Grease is the word, but Z is the way

From Facebook posters, this 1934 painting by Paul Klee (Swiss artist alert!):

(#1) The Path Into the Blue — is, evidently, through a Z

As Barry Gibb wrote for the 1978 movie of Grease, and Frankie Valli performed there:

Grease is the word
It’s got groove it’s got meaning
Grease is the time, is the place is the motion
Grease is the way we are feeling

Well, grease may be the word, but as we can plainly see in #1, Z is the way. Z is the key and the way.

Background: the movie. From Wikipedia:

(#2) The theatrical poster for the movie, with airbrushed principals; but yes, John Travolta was once that young — 24 when the movie was made (he’s 67 now)

Grease is a 1978 American musical romantic comedy film based on the 1971 musical of the same name by Jim Jacobs and Warren Casey. Written by Bronte Woodard (adaptation by Allan Carr) and directed by Randal Kleiser in his theatrical feature film debut, the film depicts the lives of greaser Danny Zuko and Australian transfer student Sandy Olsson who develop an attraction for each other. The film stars John Travolta and Olivia Newton-John as Danny and Sandy.

Background: the greasers of the movie. From Wikipedia:

Greasers are a youth subculture that emerged in the 1950s and early 1960s from predominantly working class and lower class teenagers and young adults in the United States. The subculture remained prominent into the mid-1960s and was particularly embraced by certain ethnic groups in urban areas, particularly Italian Americans and Latino Americans.

Background: on the noun greaser. From OED2 (with recent modifications, but not a full rewriting):

… 1. b. One who cleans and lubricates machinery, etc. with grease. spec. an engineer on a ship. [1st relevant cites in 19th century]

1909 J. R. Ware Passing Eng. Victorian Era 147/1 Greaser (Navy, 1860–82), a scornful way of describing naval engineers.

1942 Penguin New Writing 15 9 Seamen don’t salute bloody greasers.

… 2. a. U.S. slang. ‘A native Mexican or native Spanish American: originally applied contemptuously by Americans in the south-western United States to the Mexicans’ ( Cent. Dict.). [1st cite 1848]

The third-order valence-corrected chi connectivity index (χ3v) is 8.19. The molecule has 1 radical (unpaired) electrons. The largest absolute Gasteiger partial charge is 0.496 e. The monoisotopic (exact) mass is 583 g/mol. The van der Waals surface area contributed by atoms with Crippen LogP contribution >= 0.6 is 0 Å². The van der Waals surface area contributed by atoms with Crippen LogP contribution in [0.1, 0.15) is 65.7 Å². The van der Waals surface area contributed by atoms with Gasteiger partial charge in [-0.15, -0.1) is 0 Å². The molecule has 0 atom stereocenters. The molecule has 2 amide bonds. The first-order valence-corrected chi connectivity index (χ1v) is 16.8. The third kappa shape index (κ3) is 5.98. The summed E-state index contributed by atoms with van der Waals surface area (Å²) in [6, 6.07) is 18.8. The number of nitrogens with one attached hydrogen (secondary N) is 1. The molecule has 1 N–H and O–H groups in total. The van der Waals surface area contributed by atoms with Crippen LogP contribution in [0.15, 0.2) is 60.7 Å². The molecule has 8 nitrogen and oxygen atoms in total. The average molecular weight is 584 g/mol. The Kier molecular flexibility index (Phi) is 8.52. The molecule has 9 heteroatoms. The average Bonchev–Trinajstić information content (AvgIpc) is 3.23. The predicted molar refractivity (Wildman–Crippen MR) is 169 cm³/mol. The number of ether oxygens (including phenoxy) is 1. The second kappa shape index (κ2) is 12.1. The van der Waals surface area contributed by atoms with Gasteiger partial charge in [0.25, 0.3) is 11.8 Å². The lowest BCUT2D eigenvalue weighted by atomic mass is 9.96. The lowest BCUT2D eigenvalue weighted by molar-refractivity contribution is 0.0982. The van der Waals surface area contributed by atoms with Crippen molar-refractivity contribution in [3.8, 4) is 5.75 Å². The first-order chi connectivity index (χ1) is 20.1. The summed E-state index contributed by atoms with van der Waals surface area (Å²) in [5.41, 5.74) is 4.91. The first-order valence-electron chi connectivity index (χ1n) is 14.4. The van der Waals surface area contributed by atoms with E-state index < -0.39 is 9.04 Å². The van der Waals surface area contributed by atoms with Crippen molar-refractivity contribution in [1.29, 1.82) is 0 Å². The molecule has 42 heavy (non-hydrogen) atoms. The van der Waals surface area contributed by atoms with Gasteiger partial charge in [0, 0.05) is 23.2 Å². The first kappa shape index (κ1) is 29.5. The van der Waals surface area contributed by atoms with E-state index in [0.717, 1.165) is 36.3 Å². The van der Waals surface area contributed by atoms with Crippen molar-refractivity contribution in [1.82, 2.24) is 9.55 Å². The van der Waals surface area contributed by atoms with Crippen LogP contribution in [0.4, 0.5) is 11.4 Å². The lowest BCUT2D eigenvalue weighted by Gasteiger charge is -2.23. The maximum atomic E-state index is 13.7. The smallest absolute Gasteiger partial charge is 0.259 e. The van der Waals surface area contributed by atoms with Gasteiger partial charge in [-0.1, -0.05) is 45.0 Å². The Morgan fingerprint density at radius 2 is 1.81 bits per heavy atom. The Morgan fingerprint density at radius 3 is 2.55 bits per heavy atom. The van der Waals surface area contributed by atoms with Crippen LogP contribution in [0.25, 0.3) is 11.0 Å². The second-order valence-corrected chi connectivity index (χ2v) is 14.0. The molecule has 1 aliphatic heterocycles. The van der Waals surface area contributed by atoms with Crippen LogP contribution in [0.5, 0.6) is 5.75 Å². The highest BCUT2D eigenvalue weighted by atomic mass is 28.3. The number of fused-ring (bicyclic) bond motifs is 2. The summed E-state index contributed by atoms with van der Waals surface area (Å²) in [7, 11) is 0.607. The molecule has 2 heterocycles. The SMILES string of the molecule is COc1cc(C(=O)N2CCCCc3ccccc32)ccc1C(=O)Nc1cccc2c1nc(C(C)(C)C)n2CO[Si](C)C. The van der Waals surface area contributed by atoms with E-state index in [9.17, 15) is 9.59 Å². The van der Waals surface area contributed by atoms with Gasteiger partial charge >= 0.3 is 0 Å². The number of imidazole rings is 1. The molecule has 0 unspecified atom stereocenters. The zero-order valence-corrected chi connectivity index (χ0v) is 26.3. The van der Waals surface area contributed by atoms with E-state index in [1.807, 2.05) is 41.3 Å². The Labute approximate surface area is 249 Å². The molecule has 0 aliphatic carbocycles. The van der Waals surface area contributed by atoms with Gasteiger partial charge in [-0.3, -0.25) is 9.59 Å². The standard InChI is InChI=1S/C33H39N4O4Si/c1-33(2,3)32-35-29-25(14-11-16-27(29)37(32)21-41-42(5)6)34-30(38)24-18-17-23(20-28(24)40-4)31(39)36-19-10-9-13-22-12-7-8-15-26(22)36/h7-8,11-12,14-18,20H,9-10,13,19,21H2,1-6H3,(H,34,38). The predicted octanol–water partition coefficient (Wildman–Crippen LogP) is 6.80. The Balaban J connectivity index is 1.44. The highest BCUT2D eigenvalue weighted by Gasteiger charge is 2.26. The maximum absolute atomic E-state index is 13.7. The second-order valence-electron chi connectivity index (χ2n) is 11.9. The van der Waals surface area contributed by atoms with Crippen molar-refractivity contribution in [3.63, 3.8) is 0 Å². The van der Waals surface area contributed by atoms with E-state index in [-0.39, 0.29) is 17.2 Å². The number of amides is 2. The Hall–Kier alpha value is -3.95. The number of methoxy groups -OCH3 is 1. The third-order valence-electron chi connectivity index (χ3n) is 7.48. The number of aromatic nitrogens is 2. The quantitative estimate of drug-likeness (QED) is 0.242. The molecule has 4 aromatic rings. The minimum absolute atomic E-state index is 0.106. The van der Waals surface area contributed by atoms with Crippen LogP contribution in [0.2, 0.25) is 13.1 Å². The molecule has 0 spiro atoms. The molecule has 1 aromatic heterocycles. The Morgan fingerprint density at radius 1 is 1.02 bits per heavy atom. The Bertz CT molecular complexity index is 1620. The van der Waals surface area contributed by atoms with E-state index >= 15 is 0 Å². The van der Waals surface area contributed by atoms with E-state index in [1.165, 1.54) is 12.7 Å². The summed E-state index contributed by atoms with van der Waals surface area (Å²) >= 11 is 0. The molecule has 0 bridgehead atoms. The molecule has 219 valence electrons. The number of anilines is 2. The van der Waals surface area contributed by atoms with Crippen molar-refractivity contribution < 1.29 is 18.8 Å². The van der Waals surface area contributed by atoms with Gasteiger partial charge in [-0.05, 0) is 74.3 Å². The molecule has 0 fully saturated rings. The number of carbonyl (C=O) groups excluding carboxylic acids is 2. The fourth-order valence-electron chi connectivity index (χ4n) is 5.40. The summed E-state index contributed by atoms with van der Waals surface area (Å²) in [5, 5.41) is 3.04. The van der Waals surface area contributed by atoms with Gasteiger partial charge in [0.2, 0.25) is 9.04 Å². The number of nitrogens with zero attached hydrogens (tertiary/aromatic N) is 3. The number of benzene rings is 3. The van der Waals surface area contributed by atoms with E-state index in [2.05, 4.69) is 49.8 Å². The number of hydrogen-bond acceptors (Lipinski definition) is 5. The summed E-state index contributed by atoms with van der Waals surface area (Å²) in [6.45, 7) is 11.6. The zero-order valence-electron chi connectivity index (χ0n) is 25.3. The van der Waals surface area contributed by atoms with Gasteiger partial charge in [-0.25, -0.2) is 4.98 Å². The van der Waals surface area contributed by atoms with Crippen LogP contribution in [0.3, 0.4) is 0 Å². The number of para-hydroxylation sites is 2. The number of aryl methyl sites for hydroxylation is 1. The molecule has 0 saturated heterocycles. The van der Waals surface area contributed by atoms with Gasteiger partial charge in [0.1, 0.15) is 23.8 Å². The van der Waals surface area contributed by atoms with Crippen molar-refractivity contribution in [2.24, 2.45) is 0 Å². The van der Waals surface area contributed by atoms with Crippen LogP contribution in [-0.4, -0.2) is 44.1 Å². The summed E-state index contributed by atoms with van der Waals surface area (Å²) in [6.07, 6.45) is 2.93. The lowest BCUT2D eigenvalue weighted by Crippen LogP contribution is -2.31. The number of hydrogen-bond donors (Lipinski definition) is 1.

… c. A term applied, originally in California, later elsewhere, to long-haired youths who, as members of a group or gang, ride about habitually on motorcycles (in California, in ‘hot rods’). [1st cite:]

1964 San Francisco Examiner 26 Jan. i. 14 The boy distinguished..‘the Surfers’..from less-favored individuals called ‘Greasers’, who indulge in such gauche activities as drag-racing, putting grease on their hair, smoking marijuana and dancing the Twist.

For the record: My hair has never been really long; I never even ridden a motorcycle; I have never drag-raced (multiple rapt viewings of Rebel Without a Cause — I empathized with Sal Mineo’s character Plato — don’t count); when I had a crewcut in the 1950s, I kept the front up with some hair wax, maybe Butch Wax (feel free to guffaw here); I smoked a bit of weed in the late 60s; and I Twisted a lot of nights away in the early 60s. In any case, a greaser I was certainly not.

And the background for greaser: the noun grease.The grease that greasers used was a traditional pomade (made from petroleum jelly, beeswax, and lard), straight petroleum jelly, Brylcreem (with a mineral oil + beeswax base), or (alcohol-based) hair gel, depending on their tastes.

The word grease was originally used for animal fat (like bear fat or lard), then for vegetable oils and petroleum products that have properties and uses similar to animal fat — for example, machine oil and Vaseline. The types of grease by function:

— machine grease

— hair grease

— cooking grease (Crisco was the first shortening to be made entirely of vegetable oil)

— grease/oil as salve (Vaseline in particular)

— sex-lube grease (in sex lubricants / personal lubricants): oil-based (using plant oils as in Ah! Yes, or petroleum-based as in Vaseline); silicone-based (Wet Platinum, Swiss Navy, Gun Oil); or water-based lubes (K-Y Jelly, Astroglide)

Choosing a sex lube depends on what sexual acts it’s going to be used for — masturbation (male or female), fisting, penetration by sex toys (vaginally or anally), intercourse (vaginal or anal) — on whether latex condoms will be used, and of course on personal taste (Astroglide was my lube of choice for anal intercourse).

Final note. I know, I know, I started with a painting by Paul Klee, glanced on John Travolta’s acting career, and ended with Astro-Glide applied anally. Climax or anticlimax?

Leave a Reply

%d bloggers like this: